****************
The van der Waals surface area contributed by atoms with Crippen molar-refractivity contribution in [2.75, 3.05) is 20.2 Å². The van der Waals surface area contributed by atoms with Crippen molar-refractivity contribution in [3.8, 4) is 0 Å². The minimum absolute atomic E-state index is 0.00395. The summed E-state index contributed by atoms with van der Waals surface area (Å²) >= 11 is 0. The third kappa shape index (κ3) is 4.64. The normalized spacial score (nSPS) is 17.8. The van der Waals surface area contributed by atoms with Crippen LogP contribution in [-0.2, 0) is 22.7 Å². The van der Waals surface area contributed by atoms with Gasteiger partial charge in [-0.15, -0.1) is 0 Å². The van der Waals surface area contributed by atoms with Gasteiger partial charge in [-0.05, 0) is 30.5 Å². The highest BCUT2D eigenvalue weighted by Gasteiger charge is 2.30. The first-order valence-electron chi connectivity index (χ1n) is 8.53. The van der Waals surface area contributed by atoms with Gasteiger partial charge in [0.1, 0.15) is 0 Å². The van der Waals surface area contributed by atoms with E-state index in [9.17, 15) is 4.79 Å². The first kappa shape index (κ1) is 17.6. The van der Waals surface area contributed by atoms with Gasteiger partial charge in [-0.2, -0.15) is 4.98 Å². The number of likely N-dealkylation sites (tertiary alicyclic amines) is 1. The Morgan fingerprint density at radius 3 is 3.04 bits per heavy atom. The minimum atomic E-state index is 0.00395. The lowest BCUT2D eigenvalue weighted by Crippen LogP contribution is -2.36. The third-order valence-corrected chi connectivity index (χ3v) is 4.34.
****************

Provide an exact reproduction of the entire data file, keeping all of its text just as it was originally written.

The van der Waals surface area contributed by atoms with Crippen molar-refractivity contribution in [2.75, 3.05) is 20.2 Å². The van der Waals surface area contributed by atoms with Crippen molar-refractivity contribution in [3.8, 4) is 0 Å². The minimum absolute atomic E-state index is 0.00395. The summed E-state index contributed by atoms with van der Waals surface area (Å²) >= 11 is 0. The third kappa shape index (κ3) is 4.64. The normalized spacial score (nSPS) is 17.8. The van der Waals surface area contributed by atoms with Crippen LogP contribution in [-0.2, 0) is 22.7 Å². The van der Waals surface area contributed by atoms with Gasteiger partial charge in [-0.15, -0.1) is 0 Å². The van der Waals surface area contributed by atoms with Gasteiger partial charge in [-0.05, 0) is 30.5 Å². The highest BCUT2D eigenvalue weighted by Gasteiger charge is 2.30. The first-order valence-electron chi connectivity index (χ1n) is 8.53. The van der Waals surface area contributed by atoms with Gasteiger partial charge in [0.1, 0.15) is 0 Å². The van der Waals surface area contributed by atoms with E-state index in [9.17, 15) is 4.79 Å². The first kappa shape index (κ1) is 17.6. The van der Waals surface area contributed by atoms with Gasteiger partial charge in [-0.2, -0.15) is 4.98 Å². The number of likely N-dealkylation sites (tertiary alicyclic amines) is 1. The Morgan fingerprint density at radius 3 is 3.04 bits per heavy atom. The minimum atomic E-state index is 0.00395. The lowest BCUT2D eigenvalue weighted by Crippen LogP contribution is -2.36. The third-order valence-corrected chi connectivity index (χ3v) is 4.34.